booze

verb
\ ˈbüz How to pronounce booze (audio) \
boozed; boozing

Definition of booze

 (Entry 1 of 2)

intransitive verb

: to drink intoxicating liquor especially to excess often used in the phrase booze it up

booze

noun

Definition of booze (Entry 2 of 2)

: intoxicating drink especially : hard liquor

Other Words from booze

Noun

boozily \ ˈbü-​zə-​lē How to pronounce booze (audio) \ adverb
boozy \ ˈbü-​zē How to pronounce booze (audio) \ adjective

Synonyms & Antonyms for booze

Synonyms: Verb

Synonyms: Noun

Antonyms: Noun

  • nonintoxicant
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Examples of booze in a Sentence

Verb He was out boozing with his friends. he went out boozing with his friends on his 21st birthday Noun We bought some chips and booze for the party. this will be a birthday party without booze
Recent Examples on the Web: Verb Who’s ready to brunch and booze on the Saturday morning tour? Birmingham Magazine, al, 3 Oct. 2019 Ballplayers, Bouton revealed, could be boozing, womanizing, pill-popping, ball-scuffing rascals — overgrown teenagers, that is. Tyler Kepner, New York Times, 11 July 2019 The show, produced by Mike Nichols, won seven Tonys in all, including best musical and best actress in a musical for Dorothy Loudon, who originated the role of unscrupulous, boozing orphanage administrator Miss Hannigan. Suzy Evans, The Hollywood Reporter, 7 July 2019 There are institutions for drinking and crafting popping up all over the country — from Pinot's Palette, a paint and sip bar that has over 140 locations, to a DIY Bar in Portland, where customers booze and craft. Danielle Tullo, House Beautiful, 24 Aug. 2018 Considering the fact that NYC is one of the most expensive American cities to live in, and hipsters everywhere need tattoos, Josh’s boozed-up argument actually makes a lot of sense. refinery29.com, 11 July 2018 Moss is also really good, boozing away her troubles, dressed in black. Bill Goodykoontz, azcentral, 31 May 2018 For those looking to booze it up, there will also be bloody marys made with cucumber-dill CH vodka, PST’s special mix and turmeric pickles, and served with Anchor Steam beer or a green juice sidecar. Grace Wong, chicagotribune.com, 14 June 2018 If that's not bad enough, Brian's boozed-up reckless actions early on Jan. 10, 1988, took the life of a man in the other vehicle and injured others. Jim Stingl, Milwaukee Journal Sentinel, 31 May 2018 Recent Examples on the Web: Noun Plenty of booze flowed, while waitstaff passed around sliders, fries, mini lobster rolls and ice cream throughout the night. Anika Reed, USA TODAY, 10 Sep. 2022 That, naturally, was followed by the smuggling of booze into the United States and the rise of the speakeasy. Linda Gandee, cleveland, 5 Sep. 2022 Find live music, a working ferris wheel and rotating food trucks, and their frosé packs a double punch of booze with frozen rosé wine and berry vodka. Megha Mcswain, Chron, 19 Aug. 2022 The embrace of booze dates to between 6,000 and 4,000 B.C. Tamar Adler, Vogue, 18 Aug. 2022 Young Jimmy was put to work licking labels from other products and pasting them back onto contraband bottles of booze. Fox News, 12 Aug. 2022 Ezra Miller is facing a felony burglary charge for allegedly stealing some bottles of booze. Tomás Mier, Rolling Stone, 9 Aug. 2022 Locking yourself in with a bunch of friends and a lot of booze on a dark and stormy night is a long-standing tradition. Justin Chang, Los Angeles Times, 4 Aug. 2022 Mini bottles of booze are usually found in very specific locations and circumstances–airplane drinks carts, distillery gift shops and flattened bottles of Fireball littering city streets are a few that come to mind. Jonah Flicker, Robb Report, 22 July 2022 See More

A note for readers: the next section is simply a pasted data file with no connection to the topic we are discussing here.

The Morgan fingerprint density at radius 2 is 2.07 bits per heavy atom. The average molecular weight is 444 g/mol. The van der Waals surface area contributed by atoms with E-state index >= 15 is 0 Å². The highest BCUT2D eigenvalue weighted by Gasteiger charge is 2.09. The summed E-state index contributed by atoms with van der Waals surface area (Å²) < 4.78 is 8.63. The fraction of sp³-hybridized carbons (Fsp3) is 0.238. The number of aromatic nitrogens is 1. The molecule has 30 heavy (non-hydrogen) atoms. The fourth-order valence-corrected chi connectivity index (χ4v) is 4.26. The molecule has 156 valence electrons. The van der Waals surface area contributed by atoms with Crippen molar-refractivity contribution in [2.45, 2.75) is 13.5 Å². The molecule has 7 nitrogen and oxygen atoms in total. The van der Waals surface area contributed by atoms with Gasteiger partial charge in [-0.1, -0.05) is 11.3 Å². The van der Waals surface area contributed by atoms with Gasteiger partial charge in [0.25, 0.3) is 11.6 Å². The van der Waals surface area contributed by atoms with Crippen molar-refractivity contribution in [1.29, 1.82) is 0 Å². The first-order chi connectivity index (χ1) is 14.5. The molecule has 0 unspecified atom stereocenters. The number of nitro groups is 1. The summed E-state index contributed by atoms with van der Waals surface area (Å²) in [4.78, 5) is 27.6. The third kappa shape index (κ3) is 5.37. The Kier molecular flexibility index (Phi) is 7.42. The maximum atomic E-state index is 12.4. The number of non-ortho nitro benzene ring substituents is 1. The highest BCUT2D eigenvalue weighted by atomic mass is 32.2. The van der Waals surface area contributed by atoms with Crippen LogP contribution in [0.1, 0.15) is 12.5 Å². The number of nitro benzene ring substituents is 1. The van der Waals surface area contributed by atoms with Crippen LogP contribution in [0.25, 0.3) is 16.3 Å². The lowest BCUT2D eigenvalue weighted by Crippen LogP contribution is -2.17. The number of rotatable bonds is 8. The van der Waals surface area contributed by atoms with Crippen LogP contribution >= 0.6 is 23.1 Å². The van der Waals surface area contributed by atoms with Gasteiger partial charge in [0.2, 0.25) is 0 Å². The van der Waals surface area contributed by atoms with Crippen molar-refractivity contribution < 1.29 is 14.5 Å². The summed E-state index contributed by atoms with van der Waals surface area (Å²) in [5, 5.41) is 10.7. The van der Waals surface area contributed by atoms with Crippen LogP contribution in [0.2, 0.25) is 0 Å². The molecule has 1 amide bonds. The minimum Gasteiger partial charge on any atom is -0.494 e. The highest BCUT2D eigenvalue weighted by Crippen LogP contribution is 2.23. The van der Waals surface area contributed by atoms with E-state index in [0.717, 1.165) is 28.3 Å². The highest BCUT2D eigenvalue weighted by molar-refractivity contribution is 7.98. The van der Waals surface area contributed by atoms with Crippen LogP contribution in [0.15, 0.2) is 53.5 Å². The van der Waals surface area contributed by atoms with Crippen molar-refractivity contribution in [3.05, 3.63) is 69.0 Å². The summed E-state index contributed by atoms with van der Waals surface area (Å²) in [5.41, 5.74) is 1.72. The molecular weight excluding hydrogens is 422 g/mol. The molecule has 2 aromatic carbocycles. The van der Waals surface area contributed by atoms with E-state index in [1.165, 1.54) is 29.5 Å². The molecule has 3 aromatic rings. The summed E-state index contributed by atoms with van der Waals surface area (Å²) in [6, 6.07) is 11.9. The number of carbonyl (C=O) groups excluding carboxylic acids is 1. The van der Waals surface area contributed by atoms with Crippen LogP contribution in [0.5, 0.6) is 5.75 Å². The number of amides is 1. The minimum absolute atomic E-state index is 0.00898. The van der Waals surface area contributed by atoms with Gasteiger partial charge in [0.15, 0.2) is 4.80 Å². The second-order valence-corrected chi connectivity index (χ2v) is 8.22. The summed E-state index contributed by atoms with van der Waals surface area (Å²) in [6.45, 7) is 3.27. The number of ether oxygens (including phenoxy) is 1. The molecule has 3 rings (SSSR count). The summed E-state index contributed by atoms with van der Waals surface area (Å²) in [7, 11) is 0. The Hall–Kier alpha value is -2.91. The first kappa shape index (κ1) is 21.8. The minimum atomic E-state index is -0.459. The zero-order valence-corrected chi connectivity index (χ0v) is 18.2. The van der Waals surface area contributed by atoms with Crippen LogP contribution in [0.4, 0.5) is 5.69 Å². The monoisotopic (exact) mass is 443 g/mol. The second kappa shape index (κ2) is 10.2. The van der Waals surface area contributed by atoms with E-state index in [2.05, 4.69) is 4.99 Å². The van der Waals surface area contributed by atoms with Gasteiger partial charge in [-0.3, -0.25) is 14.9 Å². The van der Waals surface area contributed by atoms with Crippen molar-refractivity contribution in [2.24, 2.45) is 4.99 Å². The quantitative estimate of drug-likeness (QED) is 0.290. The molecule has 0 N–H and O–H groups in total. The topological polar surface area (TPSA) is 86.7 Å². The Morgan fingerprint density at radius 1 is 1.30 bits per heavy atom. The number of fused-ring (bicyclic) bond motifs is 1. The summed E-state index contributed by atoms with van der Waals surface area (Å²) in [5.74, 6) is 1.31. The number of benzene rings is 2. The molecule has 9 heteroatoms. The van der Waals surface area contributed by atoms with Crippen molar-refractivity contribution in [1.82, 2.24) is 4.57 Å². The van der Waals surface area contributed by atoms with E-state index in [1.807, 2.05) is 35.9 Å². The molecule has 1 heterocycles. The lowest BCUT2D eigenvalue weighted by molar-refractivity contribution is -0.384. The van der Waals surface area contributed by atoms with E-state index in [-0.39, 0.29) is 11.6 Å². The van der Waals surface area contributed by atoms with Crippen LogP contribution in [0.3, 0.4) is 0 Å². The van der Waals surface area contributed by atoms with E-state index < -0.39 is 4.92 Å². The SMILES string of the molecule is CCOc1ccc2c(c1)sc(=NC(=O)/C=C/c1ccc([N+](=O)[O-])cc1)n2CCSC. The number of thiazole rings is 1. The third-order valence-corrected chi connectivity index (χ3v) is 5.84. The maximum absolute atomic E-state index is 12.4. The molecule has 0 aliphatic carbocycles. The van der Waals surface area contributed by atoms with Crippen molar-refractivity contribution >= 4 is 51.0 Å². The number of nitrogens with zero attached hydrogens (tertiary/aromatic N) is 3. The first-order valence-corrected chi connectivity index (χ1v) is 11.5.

These example sentences are selected automatically from various online news sources to reflect current usage of the word 'booze.' Views expressed in the examples do not represent the opinion of Merriam-Webster or its editors. Send us feedback.

First Known Use of booze

Verb

14th century, in the meaning defined above

Noun

14th century, in the meaning defined above

History and Etymology for booze

Verb

Middle English bousen, from Middle Dutch būsen

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Time Traveler for booze

Time Traveler

The first known use of booze was in the 14th century

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Dictionary Entries Near booze

booza

booze

booze cruise

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Statistics for booze

Cite this Entry

“Booze.” Merriam-Webster.com Dictionary, Merriam-Webster, https://www.merriam-webster.com/dictionary/booze. Accessed 1 Oct. 2022.

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More from Merriam-Webster on booze

Nglish: Translation of booze for Spanish Speakers

Britannica English: Translation of booze for Arabic Speakers

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